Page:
April 23, 2019
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Greenland to stop commercial Atlantic salmon harvest in deal with conservation groups

Ashley L. Conti | BDN
Ashley L. Conti | BDN
An Atlantic salmon makes its way to a holding tank at the Milford Dam fishway at Brookfield Energy in Milford in this 2015 file photo. U.S. salmon groups say they have signed a 12-year deal with Greenland’s commercial fisherman that will protect salmon from commercial nets and longlines and allow many to return to North American rivers, including the Penobscot and the St. John in Maine.

In what’s being heralded as an essential step in Atlantic salmon conservation efforts, the Atlantic Salmon Federation and the North Atlantic Salmon Fund announced on Monday that they have signed a 12-year deal with Greenland’s commercial fisherman that will protect salmon from commercial nets and longlines and allow many to return to North American rivers, including the Penobscot and the St. John in Maine.

According to an ASF news release, the deal was reached after more than 12 months of negotiations, and was finalized on May 24. The new Greenland Salmon Conservation Agreement will be in effect from 2018 through 2029.

In addition, an agreement with officials from the Faroe Islands continues a suspension of commercial salmon fishing there that dates back to 1991.

Atlantic salmon in Maine’s rivers are listed as endangered under the federal Endangered Species Act. Even recreationally fishing for them in those rivers is prohibited. But off Greenland, adult salmon — some of which migrate there from Maine rivers — have traditionally been targeted by commercial fishing operations.

“Significantly reducing the harvest of wild Atlantic salmon on their ocean feeding grounds is meaningful and decisive, not only for salmon conservation, but also for global biodiversity and the health of our rivers and oceans,” ASF President Bill Taylor said in the release.

According to the release, under terms of the agreement the Greenland and Faroese delegations to the North Atlantic Salmon Conservation Organization will declare zero commercial quotas at June’s international summit in Portland. In exchange for that decision, the ASF and NASF will financially support alternative economic development, scientific research, and education initiatives focused on marine conservation.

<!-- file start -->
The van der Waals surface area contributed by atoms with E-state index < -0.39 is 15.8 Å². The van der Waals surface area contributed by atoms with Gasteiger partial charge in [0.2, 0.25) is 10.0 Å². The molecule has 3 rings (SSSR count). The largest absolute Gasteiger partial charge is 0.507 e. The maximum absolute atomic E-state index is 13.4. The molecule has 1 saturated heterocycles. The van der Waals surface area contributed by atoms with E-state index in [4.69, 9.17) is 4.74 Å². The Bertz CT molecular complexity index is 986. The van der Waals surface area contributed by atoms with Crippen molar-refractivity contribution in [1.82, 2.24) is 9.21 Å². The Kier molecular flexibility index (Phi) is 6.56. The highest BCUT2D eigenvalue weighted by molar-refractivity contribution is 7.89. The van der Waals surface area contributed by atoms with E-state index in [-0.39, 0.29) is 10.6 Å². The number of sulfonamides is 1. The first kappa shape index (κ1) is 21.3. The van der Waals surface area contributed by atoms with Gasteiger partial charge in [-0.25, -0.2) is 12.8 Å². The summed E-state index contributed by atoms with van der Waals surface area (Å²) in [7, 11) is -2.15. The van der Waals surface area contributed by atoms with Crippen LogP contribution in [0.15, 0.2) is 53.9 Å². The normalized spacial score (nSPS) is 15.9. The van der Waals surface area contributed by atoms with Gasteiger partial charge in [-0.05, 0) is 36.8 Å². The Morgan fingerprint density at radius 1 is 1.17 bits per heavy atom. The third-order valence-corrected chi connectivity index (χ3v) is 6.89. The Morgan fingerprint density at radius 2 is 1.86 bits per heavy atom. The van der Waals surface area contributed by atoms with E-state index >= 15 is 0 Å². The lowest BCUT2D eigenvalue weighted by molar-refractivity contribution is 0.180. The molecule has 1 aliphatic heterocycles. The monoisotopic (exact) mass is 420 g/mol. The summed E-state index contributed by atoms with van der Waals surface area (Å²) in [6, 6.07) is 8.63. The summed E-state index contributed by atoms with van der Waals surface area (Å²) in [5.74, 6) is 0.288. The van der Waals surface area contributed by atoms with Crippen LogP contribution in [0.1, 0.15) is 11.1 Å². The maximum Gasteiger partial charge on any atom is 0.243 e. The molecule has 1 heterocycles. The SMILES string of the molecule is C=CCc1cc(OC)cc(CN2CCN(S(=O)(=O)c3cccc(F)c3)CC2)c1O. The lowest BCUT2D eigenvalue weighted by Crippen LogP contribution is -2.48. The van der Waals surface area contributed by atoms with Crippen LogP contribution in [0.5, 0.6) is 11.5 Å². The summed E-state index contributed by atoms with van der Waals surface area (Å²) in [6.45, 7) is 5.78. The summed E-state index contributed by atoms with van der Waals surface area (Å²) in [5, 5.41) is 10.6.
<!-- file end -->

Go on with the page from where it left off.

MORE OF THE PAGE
That agreement essentially amounts to the ASF and NASF buying out the Greenland commercial fishery, according to Andrew Goode, the ASF’s vice president of U.S. programs, who works out of Brunswick. In an interview on Tuesday, Goode said because the agreement was a private one using private money, he wouldn’t disclose how much the ASF and NASF expected to pay. But he said there’s a formula that will be used.

“Basically they take the past quotas, take the number of fish in those quotas, multiply it by a market price and come up with a purchase price for each year of the agreement,” Goode said. “So it’s substantial. It’s not small, and we’ll be raising private funds to pay that annually for the next 12 years.”

A report by CBC News (Canadian Broadcasting Corporation) indicated that considering the market price of salmon in Greenland and the average number of fish involved, the deal could be worth almost $4 million.

Recreational fishermen in the Greenland and Faroese fisheries will still be allowed a subsistence harvest. According to the release, the money needed to support the no-harvest agreements will be privately raised by the ASF and NASF.

Goode said there hasn’t been a deal with Greenland in place for several years, after the ASF opted out of a previous agreement because of concerns regarding the number of fish that were being taken by subsistence fishermen.

“A lot of [the subsistence catch] was unreported, and we couldn’t be sure if we were really getting any value for our money,” Goode said.

Under the new agreement, Goode hopes that will change.

“This time around we’ve been working on getting better reporting [of the subsistence fishery],” Goode said. “Every person has to be licensed, they have to record their catch, so we’re going to have a lot better idea of what the subsistence fishery is, and how many salmon it’s taking.”

According to the CBC story, the mostly indigenous fishing communities on the west coast of Greenland are still entitled by treaty to harvest 20 tons of salmon because the fish is a main component of their diet.

Goode does have a good idea of how many salmon a ban on commercial fishing could save immediately, though.

“The commercial part of that quota has been anywhere from 20 to 30 tons, anywhere from 6,000 to 9,000 adult salmon,” Goode said. “These are the most important fish that are over there … the key spawning stock are the ones that have been over there for two winters.”

And the more fish that survive, the more are able to swim back to rivers here in Maine, which is important, Goode said.

The average lifespan of an Atlantic salmon is five years.

“While initially the agreement will save 6,000 to 9,000 fish, we think that will grow over time, because as the agreement kills more fish, there will be more fish at Greenland so we’ll be saving more fish in subsequent years,” Goode said. “

The NASF’s U.S. chairman said protection of adult salmon at sea is essential.

“The best way to save North Atlantic salmon is to reduce the number killed,” NASF’s Chad Pike said in the release. “The unique ocean environment surrounding Greenland and the Faroe Islands is where large, mature fish from over 2,000 rivers throughout North America are known to spend their winters feeding. These conservation agreements create sanctuaries for wild salmon at these critical habitats, which is a historic win for salmon conservation.”

Note: BDN publisher Richard J. Warren is past U.S. chairman of the Atlantic Salmon Federation.

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